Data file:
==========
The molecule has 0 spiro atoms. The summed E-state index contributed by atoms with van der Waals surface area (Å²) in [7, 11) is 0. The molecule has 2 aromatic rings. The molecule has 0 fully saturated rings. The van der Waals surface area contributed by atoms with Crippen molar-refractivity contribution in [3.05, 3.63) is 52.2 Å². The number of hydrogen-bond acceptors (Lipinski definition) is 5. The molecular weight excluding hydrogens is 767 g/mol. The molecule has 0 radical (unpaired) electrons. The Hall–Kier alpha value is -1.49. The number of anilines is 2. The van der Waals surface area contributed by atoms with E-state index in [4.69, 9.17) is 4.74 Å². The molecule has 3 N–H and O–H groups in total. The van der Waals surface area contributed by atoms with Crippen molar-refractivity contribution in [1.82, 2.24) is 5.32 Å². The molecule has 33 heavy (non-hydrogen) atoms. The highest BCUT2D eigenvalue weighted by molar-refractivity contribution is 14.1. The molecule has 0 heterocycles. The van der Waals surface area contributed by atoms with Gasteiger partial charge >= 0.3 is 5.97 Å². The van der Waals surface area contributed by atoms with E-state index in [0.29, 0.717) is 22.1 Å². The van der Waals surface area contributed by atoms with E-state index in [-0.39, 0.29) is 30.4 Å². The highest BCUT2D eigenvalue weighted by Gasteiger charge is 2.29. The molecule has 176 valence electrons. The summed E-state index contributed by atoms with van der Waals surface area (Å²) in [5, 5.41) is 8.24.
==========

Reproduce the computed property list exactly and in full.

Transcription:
The molecule has 0 spiro atoms. The summed E-state index contributed by atoms with van der Waals surface area (Å²) in [7, 11) is 0. The molecule has 2 aromatic rings. The molecule has 0 fully saturated rings. The van der Waals surface area contributed by atoms with Crippen molar-refractivity contribution in [3.05, 3.63) is 52.2 Å². The number of hydrogen-bond acceptors (Lipinski definition) is 5. The molecular weight excluding hydrogens is 767 g/mol. The molecule has 0 radical (unpaired) electrons. The Hall–Kier alpha value is -1.49. The number of anilines is 2. The van der Waals surface area contributed by atoms with E-state index in [4.69, 9.17) is 4.74 Å². The molecule has 3 N–H and O–H groups in total. The van der Waals surface area contributed by atoms with Crippen molar-refractivity contribution in [1.82, 2.24) is 5.32 Å². The molecule has 33 heavy (non-hydrogen) atoms. The highest BCUT2D eigenvalue weighted by molar-refractivity contribution is 14.1. The molecule has 0 heterocycles. The van der Waals surface area contributed by atoms with Gasteiger partial charge >= 0.3 is 5.97 Å². The van der Waals surface area contributed by atoms with E-state index in [0.29, 0.717) is 22.1 Å². The van der Waals surface area contributed by atoms with E-state index in [-0.39, 0.29) is 30.4 Å². The highest BCUT2D eigenvalue weighted by Gasteiger charge is 2.29. The molecule has 176 valence electrons. The summed E-state index contributed by atoms with van der Waals surface area (Å²) in [5, 5.41) is 8.24.